According to pet-abuse.com, there are 82 cases of serious pet abuse within 50 miles of the ZIP code 98024. In total, 129 of 171 cases have been mapped for Washington state (visit www.pet-abuse.com for details). Holly’s story is one of these statistics.
* Holly, my 9-year-old Jack Russell terrier, disappeared under unusual circumstances in April;
* Days later I found freshly scattered animal remains nearby (intestines, spleen, etc. …);
* A veterinarian analysis revealed that remains were not from an animal attack; they were sliced with a sharp object indicating human involvement;
* Additional lab tests performed proved the remains were from a small dog, most likely Holly;
* This same area has lost more than three cats in the last year;
* Animal Control and the King County Sheriff’s Office were notified; a report was then filed.
Before the dog remains were found, coyotes were suspected. Unfortunately, there are more sinister creatures preying on family pets. In some cultures pets are common food. In our own culture pets are often stolen and sold for scientific studies, or worse, they’re abused for no reason. According to a 1997 study by the Massachusetts Society for the Prevention of Cruelty to Animals (SPCA) and Northeastern University, animal abusers are five times more likely to commit violent crimes against people and four times more likely to commit property crimes than people without a history of animal abuse. Many studies have demonstrated that violent offenders frequently have histories of serious and repeated animal cruelty.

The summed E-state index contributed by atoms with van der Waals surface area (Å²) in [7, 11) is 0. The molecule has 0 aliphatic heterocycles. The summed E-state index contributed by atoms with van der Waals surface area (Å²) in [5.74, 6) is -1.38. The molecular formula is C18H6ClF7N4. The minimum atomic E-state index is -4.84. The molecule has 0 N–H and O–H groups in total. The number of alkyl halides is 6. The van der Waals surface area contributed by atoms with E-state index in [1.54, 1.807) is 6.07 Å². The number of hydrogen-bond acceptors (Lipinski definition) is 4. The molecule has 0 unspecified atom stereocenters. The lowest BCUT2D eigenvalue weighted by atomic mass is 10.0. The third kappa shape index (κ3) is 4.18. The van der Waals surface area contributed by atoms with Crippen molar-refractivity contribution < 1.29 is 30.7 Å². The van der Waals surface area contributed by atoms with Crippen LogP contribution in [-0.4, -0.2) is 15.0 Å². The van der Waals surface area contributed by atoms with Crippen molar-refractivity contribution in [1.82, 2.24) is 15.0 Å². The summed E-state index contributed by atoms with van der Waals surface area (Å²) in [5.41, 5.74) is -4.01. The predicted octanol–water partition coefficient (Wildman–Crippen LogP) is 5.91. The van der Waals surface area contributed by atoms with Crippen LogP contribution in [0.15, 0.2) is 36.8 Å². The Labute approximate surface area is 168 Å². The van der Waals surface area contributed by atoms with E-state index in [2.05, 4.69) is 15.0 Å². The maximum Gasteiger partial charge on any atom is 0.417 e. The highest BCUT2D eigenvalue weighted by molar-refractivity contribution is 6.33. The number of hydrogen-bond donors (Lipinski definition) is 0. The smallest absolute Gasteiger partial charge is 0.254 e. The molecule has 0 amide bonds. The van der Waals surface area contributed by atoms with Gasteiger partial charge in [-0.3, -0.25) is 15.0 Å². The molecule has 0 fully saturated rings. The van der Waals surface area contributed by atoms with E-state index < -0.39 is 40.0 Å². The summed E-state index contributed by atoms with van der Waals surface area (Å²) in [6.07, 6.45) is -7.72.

Our community needs to be aware of the risks to our beloved pets and how to protect them.
Editor’s note: King County Animal Control’s investigation determined the physical evidence was inconclusive and the investigator did not discover any evidence of human involvement in Holly’s disappearance.